Flashback 2001: China does not have a single supercomputer in top 500 list. Cut to 2018- China dominates the planet’s highest performance machines list with 206 out of the top 500 fastest supercomputers in the world, exceeding USA (which has 124).
World’s fastest supercomputer (till May 2018) was Taihu-Light. This supercomputer owes its origin to China and functions on locally developed components.
While India and China, both started their supercomputing journey in the late 80s/early 90s, India seems to have lagged eons behind China in terms of development and installation of supercomputers.
What caused this massive traction and velocity in supercomputing development in China?
Three major drivers seem to have contributed to the supercomputing velocity that China has witnessed over the past decade or so.
Focus on Indigenous companies to develop components of supercomputers
Investments in R&D
Focus on security & proprietary
China started with off-the-shelf processors like Intel and nVidia to develop its initial supercomputers, but it realised very soon the potential possibility of technology embargo by US and started developing their own processors and other components very quickly.
In fact Chinese started using their own components and processors as early as 2011-12.
Note that India faced embargo on supercomputing technology more than a decade earlier but it hardly displayed an impetus to drive the local manufacturing of components. Even after a decade India still seems to be relying on MNCs like HP, Dell, Acer etc. to power it’s supercomputing infrastructure (Source: Economic Times, July 23rd 2018)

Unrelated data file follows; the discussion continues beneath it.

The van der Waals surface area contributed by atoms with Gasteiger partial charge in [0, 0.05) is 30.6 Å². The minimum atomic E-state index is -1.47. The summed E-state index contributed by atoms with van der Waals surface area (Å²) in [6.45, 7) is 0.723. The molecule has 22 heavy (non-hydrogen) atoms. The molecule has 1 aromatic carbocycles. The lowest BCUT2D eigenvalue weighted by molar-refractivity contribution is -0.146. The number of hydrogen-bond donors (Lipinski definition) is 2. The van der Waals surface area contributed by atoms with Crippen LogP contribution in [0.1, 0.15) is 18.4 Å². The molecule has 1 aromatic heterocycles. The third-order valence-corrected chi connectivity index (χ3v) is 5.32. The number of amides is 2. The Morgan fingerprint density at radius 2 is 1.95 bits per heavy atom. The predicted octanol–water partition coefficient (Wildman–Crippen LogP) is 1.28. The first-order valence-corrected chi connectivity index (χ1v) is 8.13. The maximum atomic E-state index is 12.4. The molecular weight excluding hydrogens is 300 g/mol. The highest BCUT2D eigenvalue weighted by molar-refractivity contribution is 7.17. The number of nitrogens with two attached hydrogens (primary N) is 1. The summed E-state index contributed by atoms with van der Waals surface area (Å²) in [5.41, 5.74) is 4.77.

India, with local and indigenous focus, can not only boost it’s chances of becoming a top contender as a major supercomputing manufacturing hub in the region (look at how ISRO with proper focus, has become a major hub for satellite projection in the region) but can also look to cut the cost of acquisition and also operation with much cheaper maintenance and upgrade contracts.
The second area that India has to focus upon will be the investments in R&D. India’s USD67B is a tiny spec when it is compared against China’s USD452B in terms of R&D investments. (Source: Wikipedia). The investments can be easily built up in India too, but it seems there are not enough data points to prove the RoIs and impact on critical needs (like healthcare, security etc.) and hence there is an urgent need for multiple installations of supercomputing across the board in India, so that a visibility of long term benefits and applications is created.
The third and very critical area is security and proprietary. India should realise that they have faced an embargo of over a decade on supercomputing by the USA and other countries and hence should be wary of any such future events and should also aim to displace the dependence on brands from USA or China from both security and cost reasons.
While India is now witnessing a revival of the focus on supercomputing it must and should drive this initiative as much as possible through the help of indigenous organisations, after all it is not just a matter of security, cost and potential business boost but also of national pride.